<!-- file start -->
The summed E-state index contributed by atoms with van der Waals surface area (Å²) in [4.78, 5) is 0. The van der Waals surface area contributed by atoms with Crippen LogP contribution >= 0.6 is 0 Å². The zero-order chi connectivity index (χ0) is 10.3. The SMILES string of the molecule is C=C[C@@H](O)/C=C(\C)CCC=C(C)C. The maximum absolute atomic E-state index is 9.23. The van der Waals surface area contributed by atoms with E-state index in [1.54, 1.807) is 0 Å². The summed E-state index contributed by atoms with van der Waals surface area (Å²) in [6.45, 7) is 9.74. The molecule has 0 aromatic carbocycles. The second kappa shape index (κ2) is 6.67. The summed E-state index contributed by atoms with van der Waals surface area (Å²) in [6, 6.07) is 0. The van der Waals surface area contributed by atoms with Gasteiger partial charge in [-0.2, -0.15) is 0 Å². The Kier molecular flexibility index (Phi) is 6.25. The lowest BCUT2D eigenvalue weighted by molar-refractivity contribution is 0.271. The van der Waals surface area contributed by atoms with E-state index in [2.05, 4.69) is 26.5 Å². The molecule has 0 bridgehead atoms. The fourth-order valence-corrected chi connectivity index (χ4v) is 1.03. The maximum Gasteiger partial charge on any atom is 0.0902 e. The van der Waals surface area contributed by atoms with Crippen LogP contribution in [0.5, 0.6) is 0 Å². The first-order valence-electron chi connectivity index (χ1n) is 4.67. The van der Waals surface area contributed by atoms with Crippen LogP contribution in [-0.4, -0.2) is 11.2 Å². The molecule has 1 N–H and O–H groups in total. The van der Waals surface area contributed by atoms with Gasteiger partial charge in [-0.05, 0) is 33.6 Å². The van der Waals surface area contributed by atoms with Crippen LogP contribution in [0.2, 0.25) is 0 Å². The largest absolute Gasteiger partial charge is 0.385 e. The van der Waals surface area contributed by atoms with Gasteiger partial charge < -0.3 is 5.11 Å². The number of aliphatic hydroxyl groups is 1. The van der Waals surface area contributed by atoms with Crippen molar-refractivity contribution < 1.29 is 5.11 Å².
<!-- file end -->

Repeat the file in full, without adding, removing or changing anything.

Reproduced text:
The summed E-state index contributed by atoms with van der Waals surface area (Å²) in [4.78, 5) is 0. The van der Waals surface area contributed by atoms with Crippen LogP contribution >= 0.6 is 0 Å². The zero-order chi connectivity index (χ0) is 10.3. The SMILES string of the molecule is C=C[C@@H](O)/C=C(\C)CCC=C(C)C. The maximum absolute atomic E-state index is 9.23. The van der Waals surface area contributed by atoms with E-state index in [1.54, 1.807) is 0 Å². The summed E-state index contributed by atoms with van der Waals surface area (Å²) in [6.45, 7) is 9.74. The molecule has 0 aromatic carbocycles. The second kappa shape index (κ2) is 6.67. The summed E-state index contributed by atoms with van der Waals surface area (Å²) in [6, 6.07) is 0. The van der Waals surface area contributed by atoms with Gasteiger partial charge in [-0.2, -0.15) is 0 Å². The Kier molecular flexibility index (Phi) is 6.25. The lowest BCUT2D eigenvalue weighted by molar-refractivity contribution is 0.271. The van der Waals surface area contributed by atoms with E-state index in [2.05, 4.69) is 26.5 Å². The molecule has 0 bridgehead atoms. The fourth-order valence-corrected chi connectivity index (χ4v) is 1.03. The maximum Gasteiger partial charge on any atom is 0.0902 e. The van der Waals surface area contributed by atoms with Crippen LogP contribution in [0.5, 0.6) is 0 Å². The first-order valence-electron chi connectivity index (χ1n) is 4.67. The van der Waals surface area contributed by atoms with Crippen LogP contribution in [-0.4, -0.2) is 11.2 Å². The molecule has 1 N–H and O–H groups in total. The van der Waals surface area contributed by atoms with Gasteiger partial charge in [-0.05, 0) is 33.6 Å². The van der Waals surface area contributed by atoms with Crippen LogP contribution in [0.2, 0.25) is 0 Å². The largest absolute Gasteiger partial charge is 0.385 e. The van der Waals surface area contributed by atoms with Gasteiger partial charge < -0.3 is 5.11 Å². The number of aliphatic hydroxyl groups is 1. The van der Waals surface area contributed by atoms with Crippen molar-refractivity contribution < 1.29 is 5.11 Å².